Among the smaller presses, Owl Publishing have published Antigone Kefala, Angela Costi, M G Michael and Dimitris Tsaloumas. Cervantes Press published Mario Licón Cabrera’s bi-lingual Yuxtas, a superb contribution from the Hispanic Australian diaspora. Blank Runes Press published Ariel Riveros Pavez’s Self Imposed House Arrest. Magabala Books have published an impressive Indigenous list, including Ruby Moonlight by Ali Cobby Eckermann and Lemons in the Chicken Wire by Alison Whittaker. Picaro Press first gave us the political verses of both Maxine Beneba Clarke and Juan Garrido-Salgado as well as publishing Poetry Without Borders. Whitmore Press have shortlisted Anupama Pilbrow and Juliana Qian (Lia Incognita) in their manuscript prize. Flying Island Books and Press Press combined have been a small tour-de-force, publishing Anna Couani, Kit Kelen, Ouyang Yu, Barbara Orlowska-Westwood, Wiradjuri poet Jeanine Leane and regional poets such as Kaye Aldenhoven. SOd Stale Objects in Sydney have distributed experimental feminist pdf chapbooks by Elena Gomez: Chill Flakes, A GLAZED WINDOW W/FAT BORDERS//[TAUT & DISCOLOURED] and Ivy Alvarez’s ˈfiːmeɪl † defaced. Retrospectively, it should be remembered that Rochford Street Press published Dîpti Saravanamuttu’s Statistic for the New World, while Sea Cruise Books published Anna Couani’s The Harbour Breathes.
When several presses have not published a single volume by a South Asian Australian, a Caribbean Australian or an African Australian poet that is problematic. Certainly, arts funding strategies to sustain CALD poetry would empower development and innovation within the field by a range of curators. But gaps such as these are also profoundly ideological, embedded in binary Western thinking which conflates ‘whiteness’ as a racial typology with purity, morality, intellect and sophistication, criterions offended by the dark-skinned ‘savage’ persona embodied in JM Coetzee’s Friday, whose tongue has been ripped out and who cannot speak. How commonly do we witness the poetics of domestication being prioritised over the poetics of debriefing or refuge? How many barbaric tariffs will it take before the gods of nationalism are placated in the name of poetry? Erving Goffman’s discourse on stigmatisation connects particular attributes to socially-contingent associations. Genetically-speaking however, race is not a pure biological marker: we are all unequivocally DNA hybrids. Race can only be regarded as a discursive category, a language that transforms physiognomic characteristics into a fully-fledged stigma embedded in sociological concerns. Such concerns predetermine, for example, the selection of migrant poets from a European, Mediterranean or North Asian identity, and ultimately this kind of filtering is embedded in our constitutional history (the White Australia Policy), and in the liberal humanist project that justified white settlement.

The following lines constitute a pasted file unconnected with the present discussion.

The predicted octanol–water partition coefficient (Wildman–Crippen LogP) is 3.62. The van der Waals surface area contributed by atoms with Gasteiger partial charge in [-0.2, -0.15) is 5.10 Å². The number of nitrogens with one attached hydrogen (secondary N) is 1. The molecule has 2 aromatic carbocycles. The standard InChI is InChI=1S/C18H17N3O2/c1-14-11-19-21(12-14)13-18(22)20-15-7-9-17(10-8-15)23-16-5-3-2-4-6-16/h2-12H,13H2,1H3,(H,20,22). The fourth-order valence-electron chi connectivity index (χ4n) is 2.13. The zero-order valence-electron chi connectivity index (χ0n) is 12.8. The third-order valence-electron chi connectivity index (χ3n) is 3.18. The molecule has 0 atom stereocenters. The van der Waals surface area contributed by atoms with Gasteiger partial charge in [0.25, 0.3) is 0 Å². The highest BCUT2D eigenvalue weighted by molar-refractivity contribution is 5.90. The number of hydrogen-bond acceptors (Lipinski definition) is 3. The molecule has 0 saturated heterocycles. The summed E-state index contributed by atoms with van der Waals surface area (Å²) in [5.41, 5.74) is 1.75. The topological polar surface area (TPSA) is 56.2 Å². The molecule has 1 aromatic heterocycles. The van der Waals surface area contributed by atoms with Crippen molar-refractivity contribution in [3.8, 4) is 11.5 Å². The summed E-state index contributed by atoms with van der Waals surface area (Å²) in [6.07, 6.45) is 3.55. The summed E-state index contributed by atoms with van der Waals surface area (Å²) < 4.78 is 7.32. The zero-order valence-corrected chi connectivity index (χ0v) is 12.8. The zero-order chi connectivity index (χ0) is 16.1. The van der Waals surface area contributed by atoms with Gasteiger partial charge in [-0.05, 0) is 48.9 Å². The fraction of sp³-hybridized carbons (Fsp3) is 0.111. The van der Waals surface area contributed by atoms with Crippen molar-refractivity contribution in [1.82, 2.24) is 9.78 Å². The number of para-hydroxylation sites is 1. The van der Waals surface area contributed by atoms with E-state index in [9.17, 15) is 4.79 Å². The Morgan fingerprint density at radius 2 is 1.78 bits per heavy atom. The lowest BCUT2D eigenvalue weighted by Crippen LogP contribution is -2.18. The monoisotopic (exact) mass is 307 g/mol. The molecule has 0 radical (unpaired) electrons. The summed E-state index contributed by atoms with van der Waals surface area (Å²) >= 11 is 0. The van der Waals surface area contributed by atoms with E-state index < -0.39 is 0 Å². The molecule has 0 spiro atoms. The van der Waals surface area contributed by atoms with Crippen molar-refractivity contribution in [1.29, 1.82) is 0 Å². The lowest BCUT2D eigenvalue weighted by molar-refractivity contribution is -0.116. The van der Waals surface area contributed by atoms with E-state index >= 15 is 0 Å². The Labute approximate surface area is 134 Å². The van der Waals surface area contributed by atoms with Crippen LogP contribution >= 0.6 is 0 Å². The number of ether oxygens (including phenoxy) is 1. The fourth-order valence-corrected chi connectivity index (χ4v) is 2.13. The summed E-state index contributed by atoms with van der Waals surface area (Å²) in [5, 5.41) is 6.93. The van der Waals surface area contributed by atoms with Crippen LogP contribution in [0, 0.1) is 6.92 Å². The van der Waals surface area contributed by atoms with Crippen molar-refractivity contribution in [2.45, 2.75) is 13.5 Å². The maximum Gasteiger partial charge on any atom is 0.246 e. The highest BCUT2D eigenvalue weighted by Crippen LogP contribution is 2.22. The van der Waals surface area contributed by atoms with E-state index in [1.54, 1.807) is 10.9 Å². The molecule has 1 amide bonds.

In Australian public life the disavowal of racism hinders the opportunities for assessing its impact in the literary arts. The Racial Discrimination Act of 1975 was brought about only through a protracted parliamentary process, rather than through a civil rights movement as happened in the United States so that the cringe factor intensifies whenever race is mentioned in Australia. But it is a mistake to entirely separate the legal from the literary discourses. I don’t think I am personalising these observations though it would be a convenient rebuttal against me. It would be convenient to describe this as hypersensitivity, petulance or paranoia. It would be convenient to argue that because Aboriginal poets have been published by elite poetry publishers that one can confidently assume Australian Poetry is not harbouring reductive attitudes towards migrant poets of colour.
More disturbing and covert is the penalties for those who speak out. Veiled threats and passive aggressive manoeuvres attest to the hidden violences being mediated. Recently, I raised the issue of white privilege with one of Australia’s small independent presses, since they have not published a poet of colour since the mid-80s. I was informed that it was ‘absurd’, ‘pointless’ and ‘inappropriate’ for me to infer privilege. My inquiry was framed as fallacious, despite the facts speaking for themselves. My experience and knowledge in this field was on the face of it, acknowledged, but the rejoinders acted to undermine my concerns and to fortify a hard-line defense. This is precisely how whiteness has dominated Australian poetry by emotional means, by reproach and fear tactics. In an interview with Ouyang Yu on why Australia neglects its émigré intellectuals Maria Tumarkin writes ‘Ouyang says there is a hidden contempt among this country’s intellectuals for first-generation migrants commenting on Australia and Australians. ‘What, goes the thinking, would they know? On precisely what basis are they speaking?’ Any critique will likely be seen as an attack.’